Standing on an island in the middle of the Indre River, about 15 miles (24 km) southwest of Tours, lies one of the finest châteaux of the Loire Valley: the Château Azay-le-Rideau.
A Brief History of the Château Azay le Rideau
Château Azay-le-Rideau was built during the reign of King François I by a rich financier, Gilles Berthelot, who wanted his fabulous new home to have all the technical innovations of his time and the allure of French Castle.
Château Azay le Rideau had a very turbulent history. The current castle sits on the site of a former medieval fortress built in the 12th century by seigneur Ridel (or Rideau) d’Azay, a knight in the service of Philip II Augustus. The fortress was erected here to protect the road from Tours to Chinon.
During the Armagnac–Burgundian Civil War the original castle fell victim to a dispute between the two political groups who burned it to the ground. The fortification remained in ruins till the mid 1500s, when Gilles Berthelot, Mayor of Tours, acquired it.
Berthelot wanted the building to reflect his wealth and status. He built the château in an Italian renaissance style, but added some medieval elements – like the bastion corners and the turrets – which were a symbol of prestige.
The building process was slow and tedious. The ground was so damp, that the builders had to drive stilts into the mud in order to build the château.
A Never-Ending Construction
Unfortunately, Berthelot was never able to finis his dream castle. Amid betrayal and unfortunate circumstances he was forced to flee the country and go into exile, where he died a few years later.
Francis I of France confiscated the unfinished château and gave it to Antoine Raffin, one of his knights. Raffin attempted some minor renovations, but never completed the project either.
Out of the entire building plan, the only parts ever built were the south and the west wings. Hence the distinctive L-shape of the château.
Over the centuries, the castle changed hands many times and even came close to burning to the ground again. In the 19th century, the turrets were added at the corners of the chateau to create the illusion of a completed castle.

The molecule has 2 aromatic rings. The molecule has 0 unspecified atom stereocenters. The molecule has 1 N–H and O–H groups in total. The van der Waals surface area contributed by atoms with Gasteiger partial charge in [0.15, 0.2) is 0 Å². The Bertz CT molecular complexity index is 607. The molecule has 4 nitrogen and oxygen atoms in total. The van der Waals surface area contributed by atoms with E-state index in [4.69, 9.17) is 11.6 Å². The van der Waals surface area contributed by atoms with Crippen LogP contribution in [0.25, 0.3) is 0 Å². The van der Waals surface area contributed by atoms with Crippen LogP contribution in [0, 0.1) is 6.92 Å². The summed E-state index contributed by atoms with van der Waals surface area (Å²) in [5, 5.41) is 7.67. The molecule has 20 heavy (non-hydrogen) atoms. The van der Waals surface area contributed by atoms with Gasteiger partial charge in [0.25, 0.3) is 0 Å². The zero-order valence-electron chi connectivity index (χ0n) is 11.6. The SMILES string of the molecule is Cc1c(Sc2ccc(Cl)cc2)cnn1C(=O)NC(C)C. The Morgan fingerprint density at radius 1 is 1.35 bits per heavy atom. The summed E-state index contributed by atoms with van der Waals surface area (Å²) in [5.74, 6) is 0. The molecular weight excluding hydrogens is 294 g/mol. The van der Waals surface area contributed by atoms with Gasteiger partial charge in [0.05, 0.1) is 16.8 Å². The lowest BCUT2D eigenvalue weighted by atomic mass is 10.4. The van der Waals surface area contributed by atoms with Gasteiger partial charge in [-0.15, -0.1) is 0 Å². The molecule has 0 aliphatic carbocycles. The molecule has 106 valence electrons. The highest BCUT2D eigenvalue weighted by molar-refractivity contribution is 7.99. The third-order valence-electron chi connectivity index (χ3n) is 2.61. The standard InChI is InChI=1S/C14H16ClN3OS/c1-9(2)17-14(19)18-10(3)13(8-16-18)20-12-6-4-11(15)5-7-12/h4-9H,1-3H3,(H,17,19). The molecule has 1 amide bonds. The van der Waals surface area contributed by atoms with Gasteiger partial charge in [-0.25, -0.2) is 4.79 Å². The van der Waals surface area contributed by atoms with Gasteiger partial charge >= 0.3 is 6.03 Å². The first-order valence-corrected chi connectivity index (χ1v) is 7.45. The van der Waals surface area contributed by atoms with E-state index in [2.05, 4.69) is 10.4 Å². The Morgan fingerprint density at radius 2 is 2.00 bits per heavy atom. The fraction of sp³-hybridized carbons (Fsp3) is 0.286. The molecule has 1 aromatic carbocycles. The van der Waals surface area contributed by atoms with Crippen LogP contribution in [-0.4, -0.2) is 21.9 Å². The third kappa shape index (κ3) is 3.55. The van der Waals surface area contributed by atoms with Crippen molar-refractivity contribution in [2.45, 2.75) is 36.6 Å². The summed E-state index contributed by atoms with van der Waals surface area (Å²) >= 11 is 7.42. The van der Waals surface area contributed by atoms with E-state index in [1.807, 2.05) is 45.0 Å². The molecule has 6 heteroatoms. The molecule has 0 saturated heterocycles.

What to Expect at Chateau Azay le Rideau
Despite being unfinished, the château doesn’t seem to be missing anything: the structure is perfectly symmetrical. Its elegant turrets, perfectly proportioned windows, delicate stonework and steep slate roofs are very pleasing to the eye.
The famous, Italian-style loggia staircase overlooking the central courtyard is decorated with salamanders and ermines, symbols of King François I and Queen Claude.
Unlike other water castles which are surrounded by water filled moats, Château Azay le Rideau was actually built on a small island in the middle of the Indre River. So the water that you see around the castle is not actually a moat, but the river waters.
The lovely English-style gardens are well worth a walk around. There are many examples of ‘world trees’ offering shade from the hot summer’s sun.
The interior of the chateau is equally charming. The decor was created by the Marquis Charles de Biencourt (who bought the château after the Revolution). All the rooms are furnished in a variety of period styles, mostly from the 19th century.
With its great living room and extraordinary fireplace, the castle’s furniture tries to recreate the luxury and cozy atmosphere of the Biencourt family. Don’t miss the wood paneling, painted ceilings and curtains.
Château Azay le Rideau is neither grandiose, nor historically important. Yet, it’s one of the most beautiful and romantic castles in the Loire Valley and a perfect example of the elegance of the Renaissance era.
Practical Information for Visiting the Castle
We visited the château on a self-guided tour. The château offers a one-hour free guided tour in French. Also, audioguides are available in five languages.
There are several guided tours which you can book online. There is one which includes Azay Le Rideau, Langeais and Villandry castles. You can also reserve your ticket online, to skip the lines.
Where to Eat Around Azay le Rideau
There are quite a few nice place to eat within a few hundred meters of the château, in the attractive, stone-built village centre of Azay Le Rideau.
If you are looking for some low budget restaurants, try La Fringale, or Brasserie Des Halles. These are both very decent places where you can have burgers, pizzas, soups and salads, at very affordable prices.
L’Aigle d’Or serves a 3-course lunch for €33 in a nice and relaxed garden setting. The food was very tasty and beautifully presented.
If you are looking for fine dining in a beautiful setting, Auberge Pom’poire has you covered. The restaurant is tucked up off a small country road along the orchards. The menu changes with the seasons and includes many vegetarian and even vegan dishes.
Azay-le-Rideau is 26km southwest of Tours. If you are coming by train from Tours, the train station is just 2.5km west of the château.
October to March : 10 am to 5:00 pm
April to June and in September : 9:30 am to 6 pm
July and August : 9:30 am to 7 pm
Last admission: 1h before closing
The Château is closed on January 1, May 1 and December 25
Adult rate: €11.50
Children less than 18 get free admission (with family)
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